Reese, in pieces: Here is yet another video of Reese Witherspoon mismanaging her husband's DUI arrest. In this clip, Toth informs Witherspoon that she just "turned it really bad." Ah, scenes from a marriage. Police dash cams just make me feel more nervous about Google Glass.
"If Odd Future does blow up, this appearance will be mentioned (“the first time that a national ... ” blah blah blah) in every bio of the band forever." - Amos Barshad, 2/17/11
Amos is an oracle.
It's a performance that, some two years later, is still culturally relevant. The Odd Future collective's first nationally televised performance, "Sandwitches" by Tyler, The Creator and Hodgy Beats, backed by the Roots, on Late Night with Jimmy Fallon.
We're now waist-deep in awards season, and the Grantland staff would like to take this opportunity to remind all the Oscar, Grammy, and Golden Collar nominees out there that should they have to step up to that podium and take that mic on national television, they owe it to themselves to study up beforehand and see how the pros handle it. Here are our favorite awards show acceptance (and unacceptance) speeches from all corners of the entertainment world.
For the record, Odd Future's Tyler, The Creator is no longer directing some little piddling podunk music videos. Oh, no, no, no: Mr. The Creator is now directing short films. The new clip for "Sam Is Dead," a track off the recent group album OF Tape Vol. 2, comes complete with its own throwback poster heralding the footage as "A Film by Wolf Haley," which is what Tyler calls himself when he's directing stuff.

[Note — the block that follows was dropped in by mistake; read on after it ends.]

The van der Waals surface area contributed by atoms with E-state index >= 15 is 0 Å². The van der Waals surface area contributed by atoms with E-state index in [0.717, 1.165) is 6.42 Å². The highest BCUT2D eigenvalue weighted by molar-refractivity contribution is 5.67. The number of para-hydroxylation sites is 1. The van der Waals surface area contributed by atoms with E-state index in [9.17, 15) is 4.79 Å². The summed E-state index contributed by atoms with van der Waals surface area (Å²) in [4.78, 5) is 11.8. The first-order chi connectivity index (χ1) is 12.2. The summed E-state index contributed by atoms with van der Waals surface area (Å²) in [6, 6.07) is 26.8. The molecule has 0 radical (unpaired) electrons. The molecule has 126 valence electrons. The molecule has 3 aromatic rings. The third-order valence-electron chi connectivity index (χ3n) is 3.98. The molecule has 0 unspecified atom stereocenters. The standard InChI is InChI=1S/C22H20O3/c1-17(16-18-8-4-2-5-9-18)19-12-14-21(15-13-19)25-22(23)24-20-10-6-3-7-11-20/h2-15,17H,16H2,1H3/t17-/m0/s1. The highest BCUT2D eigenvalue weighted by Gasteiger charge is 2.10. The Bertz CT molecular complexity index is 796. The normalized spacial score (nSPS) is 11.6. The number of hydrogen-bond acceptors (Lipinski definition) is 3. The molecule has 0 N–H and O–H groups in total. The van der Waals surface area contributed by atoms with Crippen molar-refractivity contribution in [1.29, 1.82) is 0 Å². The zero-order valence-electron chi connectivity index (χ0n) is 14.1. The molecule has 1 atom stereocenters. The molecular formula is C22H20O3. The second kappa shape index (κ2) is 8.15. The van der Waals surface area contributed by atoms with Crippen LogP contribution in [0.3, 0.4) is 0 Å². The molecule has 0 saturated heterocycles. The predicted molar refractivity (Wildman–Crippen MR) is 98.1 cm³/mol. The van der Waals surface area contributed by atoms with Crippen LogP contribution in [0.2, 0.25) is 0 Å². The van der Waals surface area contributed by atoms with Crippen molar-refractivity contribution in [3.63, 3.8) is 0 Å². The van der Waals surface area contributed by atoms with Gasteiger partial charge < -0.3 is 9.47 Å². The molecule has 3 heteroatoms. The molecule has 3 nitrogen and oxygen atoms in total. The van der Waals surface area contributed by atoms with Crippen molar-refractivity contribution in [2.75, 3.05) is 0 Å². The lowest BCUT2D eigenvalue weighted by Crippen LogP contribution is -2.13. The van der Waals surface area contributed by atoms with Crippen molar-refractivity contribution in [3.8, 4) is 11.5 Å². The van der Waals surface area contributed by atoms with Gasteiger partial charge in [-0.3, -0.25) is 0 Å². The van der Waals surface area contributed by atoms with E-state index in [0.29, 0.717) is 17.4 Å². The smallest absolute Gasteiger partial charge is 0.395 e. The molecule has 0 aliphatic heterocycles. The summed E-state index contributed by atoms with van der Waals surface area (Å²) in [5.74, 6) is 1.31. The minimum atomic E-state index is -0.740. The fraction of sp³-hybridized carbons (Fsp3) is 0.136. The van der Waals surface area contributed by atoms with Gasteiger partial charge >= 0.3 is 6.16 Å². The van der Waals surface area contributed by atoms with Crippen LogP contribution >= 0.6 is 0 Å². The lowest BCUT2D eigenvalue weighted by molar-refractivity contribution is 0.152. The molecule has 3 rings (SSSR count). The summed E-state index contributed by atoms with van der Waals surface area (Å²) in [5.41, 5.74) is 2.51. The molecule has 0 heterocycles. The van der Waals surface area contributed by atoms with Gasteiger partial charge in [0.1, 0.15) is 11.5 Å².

1.Triple F Life is Waka Flocka Flame's second album, or something like his 352nd if you count mixtapes. In this case, we probably should — 2010's Flockaveli was supposed to be a mixtape, too, until somebody on Team Waka convinced him it was retail-worthy. This was smart. Flockaveli was a great album because it felt like a mixtape — ragged, performatively surly, unconcerned with things like variety or themes or words or marketing-minded cameo-player recruitment. Only the pixelated oral-sex jam "No Hands," with Trey Songz Roscoe Dash droning the hook like a man exhorting a Svedka robot to override its gag-reflex circuit, betrayed an awareness of pop radio's existence.
The two big stories from last night's Odd Future show at the Hammerstein Ballroom were the return of 18-year-old Earl Sweatshirt, and Frank Ocean, Coldplay's new opening act, showing up to take part in the Golf Wang festivities. While there's no denying their appearances at the gig were important, I left that teenage-angst-and-Axe Body Spray-filled space speechless over the performance given by Tyler, The Creator. Since Day 1, he's been the most visible member of the crew, but not once did I ever think of him as anything more than just the most popular one. Never had I really associated him with the label "front man," because that's a term rarely used when describing rap acts. After last night, however, there's no denying the accuracy of that label.
Pusha T feat. Tyler the Creator, Hodgy Beats, and Liva Don, “Ooh”
This song is a billion times better than “Trouble On My Mind,” the last track on which Tyler and Pusha got together, and that is due in large part to Odd Future afterthought Hodgy Beats, whose dope opening verse shouts out both The Most Dangerous Game and Watchmen." Meanwhile, Push turns in his second-greatest reference to opera. (The first is from here, obviously: “Riding Chevys give us room to reload choppers / Gourmet beef, servin’ niggas filet Oscar / so many bitches screamin’, we should promote operas.”) That dude is great at rapping.